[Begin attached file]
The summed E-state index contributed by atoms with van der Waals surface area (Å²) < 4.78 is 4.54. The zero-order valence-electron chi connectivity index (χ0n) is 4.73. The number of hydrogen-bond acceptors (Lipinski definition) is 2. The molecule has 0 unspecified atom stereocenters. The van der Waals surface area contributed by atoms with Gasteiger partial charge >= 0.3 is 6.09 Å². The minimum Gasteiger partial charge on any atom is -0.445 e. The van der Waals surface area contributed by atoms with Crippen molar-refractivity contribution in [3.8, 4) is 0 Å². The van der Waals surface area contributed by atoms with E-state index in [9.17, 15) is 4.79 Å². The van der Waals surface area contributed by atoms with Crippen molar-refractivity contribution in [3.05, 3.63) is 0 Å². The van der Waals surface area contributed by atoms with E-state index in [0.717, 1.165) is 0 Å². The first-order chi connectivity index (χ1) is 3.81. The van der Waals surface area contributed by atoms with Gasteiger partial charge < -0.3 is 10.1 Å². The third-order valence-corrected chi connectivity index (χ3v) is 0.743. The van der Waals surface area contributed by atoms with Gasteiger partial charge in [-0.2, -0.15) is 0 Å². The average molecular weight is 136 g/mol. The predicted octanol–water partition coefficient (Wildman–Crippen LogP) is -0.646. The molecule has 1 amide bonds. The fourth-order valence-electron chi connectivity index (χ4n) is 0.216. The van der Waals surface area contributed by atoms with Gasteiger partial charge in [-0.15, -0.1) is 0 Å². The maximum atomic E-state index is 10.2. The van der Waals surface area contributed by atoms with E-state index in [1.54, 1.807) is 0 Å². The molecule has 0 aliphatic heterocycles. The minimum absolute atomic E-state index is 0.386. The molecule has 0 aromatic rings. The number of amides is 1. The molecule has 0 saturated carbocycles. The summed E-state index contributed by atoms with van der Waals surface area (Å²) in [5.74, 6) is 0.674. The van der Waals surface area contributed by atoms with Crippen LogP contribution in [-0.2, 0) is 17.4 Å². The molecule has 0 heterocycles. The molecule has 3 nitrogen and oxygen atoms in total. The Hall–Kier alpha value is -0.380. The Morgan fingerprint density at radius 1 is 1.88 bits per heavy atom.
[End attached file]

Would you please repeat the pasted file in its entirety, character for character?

The summed E-state index contributed by atoms with van der Waals surface area (Å²) < 4.78 is 4.54. The zero-order valence-electron chi connectivity index (χ0n) is 4.73. The number of hydrogen-bond acceptors (Lipinski definition) is 2. The molecule has 0 unspecified atom stereocenters. The van der Waals surface area contributed by atoms with Gasteiger partial charge >= 0.3 is 6.09 Å². The minimum Gasteiger partial charge on any atom is -0.445 e. The van der Waals surface area contributed by atoms with Crippen molar-refractivity contribution in [3.8, 4) is 0 Å². The van der Waals surface area contributed by atoms with E-state index in [9.17, 15) is 4.79 Å². The van der Waals surface area contributed by atoms with Crippen molar-refractivity contribution in [3.05, 3.63) is 0 Å². The van der Waals surface area contributed by atoms with E-state index in [0.717, 1.165) is 0 Å². The first-order chi connectivity index (χ1) is 3.81. The van der Waals surface area contributed by atoms with Gasteiger partial charge < -0.3 is 10.1 Å². The third-order valence-corrected chi connectivity index (χ3v) is 0.743. The van der Waals surface area contributed by atoms with Gasteiger partial charge in [-0.2, -0.15) is 0 Å². The average molecular weight is 136 g/mol. The predicted octanol–water partition coefficient (Wildman–Crippen LogP) is -0.646. The molecule has 1 amide bonds. The fourth-order valence-electron chi connectivity index (χ4n) is 0.216. The van der Waals surface area contributed by atoms with Gasteiger partial charge in [-0.15, -0.1) is 0 Å². The maximum atomic E-state index is 10.2. The van der Waals surface area contributed by atoms with E-state index in [1.54, 1.807) is 0 Å². The molecule has 0 aliphatic heterocycles. The minimum absolute atomic E-state index is 0.386. The molecule has 0 aromatic rings. The number of amides is 1. The molecule has 0 saturated carbocycles. The summed E-state index contributed by atoms with van der Waals surface area (Å²) in [5.74, 6) is 0.674. The van der Waals surface area contributed by atoms with Crippen LogP contribution in [-0.2, 0) is 17.4 Å². The molecule has 0 heterocycles. The molecule has 3 nitrogen and oxygen atoms in total. The Hall–Kier alpha value is -0.380. The Morgan fingerprint density at radius 1 is 1.88 bits per heavy atom.